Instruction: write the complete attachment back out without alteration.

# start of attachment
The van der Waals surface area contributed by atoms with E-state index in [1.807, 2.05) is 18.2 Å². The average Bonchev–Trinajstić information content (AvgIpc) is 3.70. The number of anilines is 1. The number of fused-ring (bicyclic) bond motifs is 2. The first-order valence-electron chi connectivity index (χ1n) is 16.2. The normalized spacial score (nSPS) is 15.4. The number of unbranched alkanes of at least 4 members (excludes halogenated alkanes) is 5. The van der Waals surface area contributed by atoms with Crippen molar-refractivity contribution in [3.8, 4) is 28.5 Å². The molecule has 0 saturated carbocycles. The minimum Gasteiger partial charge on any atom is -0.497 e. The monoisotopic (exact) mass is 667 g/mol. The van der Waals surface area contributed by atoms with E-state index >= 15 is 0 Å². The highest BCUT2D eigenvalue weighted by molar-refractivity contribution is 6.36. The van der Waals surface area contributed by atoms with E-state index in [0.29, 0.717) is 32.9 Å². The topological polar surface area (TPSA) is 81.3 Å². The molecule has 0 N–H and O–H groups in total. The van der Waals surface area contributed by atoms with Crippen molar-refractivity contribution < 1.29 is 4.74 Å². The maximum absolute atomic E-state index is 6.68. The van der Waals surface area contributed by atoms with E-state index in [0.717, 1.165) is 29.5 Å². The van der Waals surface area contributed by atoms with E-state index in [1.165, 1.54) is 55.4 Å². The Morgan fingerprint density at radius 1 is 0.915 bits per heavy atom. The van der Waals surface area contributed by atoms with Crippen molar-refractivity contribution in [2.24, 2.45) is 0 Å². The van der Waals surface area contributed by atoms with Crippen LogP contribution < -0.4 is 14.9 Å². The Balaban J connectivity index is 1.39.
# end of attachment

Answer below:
The van der Waals surface area contributed by atoms with E-state index in [1.807, 2.05) is 18.2 Å². The average Bonchev–Trinajstić information content (AvgIpc) is 3.70. The number of anilines is 1. The number of fused-ring (bicyclic) bond motifs is 2. The first-order valence-electron chi connectivity index (χ1n) is 16.2. The normalized spacial score (nSPS) is 15.4. The number of unbranched alkanes of at least 4 members (excludes halogenated alkanes) is 5. The van der Waals surface area contributed by atoms with Crippen molar-refractivity contribution in [3.8, 4) is 28.5 Å². The molecule has 0 saturated carbocycles. The minimum Gasteiger partial charge on any atom is -0.497 e. The monoisotopic (exact) mass is 667 g/mol. The van der Waals surface area contributed by atoms with E-state index >= 15 is 0 Å². The highest BCUT2D eigenvalue weighted by molar-refractivity contribution is 6.36. The van der Waals surface area contributed by atoms with E-state index in [0.29, 0.717) is 32.9 Å². The topological polar surface area (TPSA) is 81.3 Å². The molecule has 0 N–H and O–H groups in total. The van der Waals surface area contributed by atoms with Crippen molar-refractivity contribution < 1.29 is 4.74 Å². The maximum absolute atomic E-state index is 6.68. The van der Waals surface area contributed by atoms with E-state index in [0.717, 1.165) is 29.5 Å². The van der Waals surface area contributed by atoms with E-state index in [1.165, 1.54) is 55.4 Å². The Morgan fingerprint density at radius 1 is 0.915 bits per heavy atom. The van der Waals surface area contributed by atoms with Crippen molar-refractivity contribution in [2.24, 2.45) is 0 Å². The van der Waals surface area contributed by atoms with Crippen LogP contribution < -0.4 is 14.9 Å². The Balaban J connectivity index is 1.39.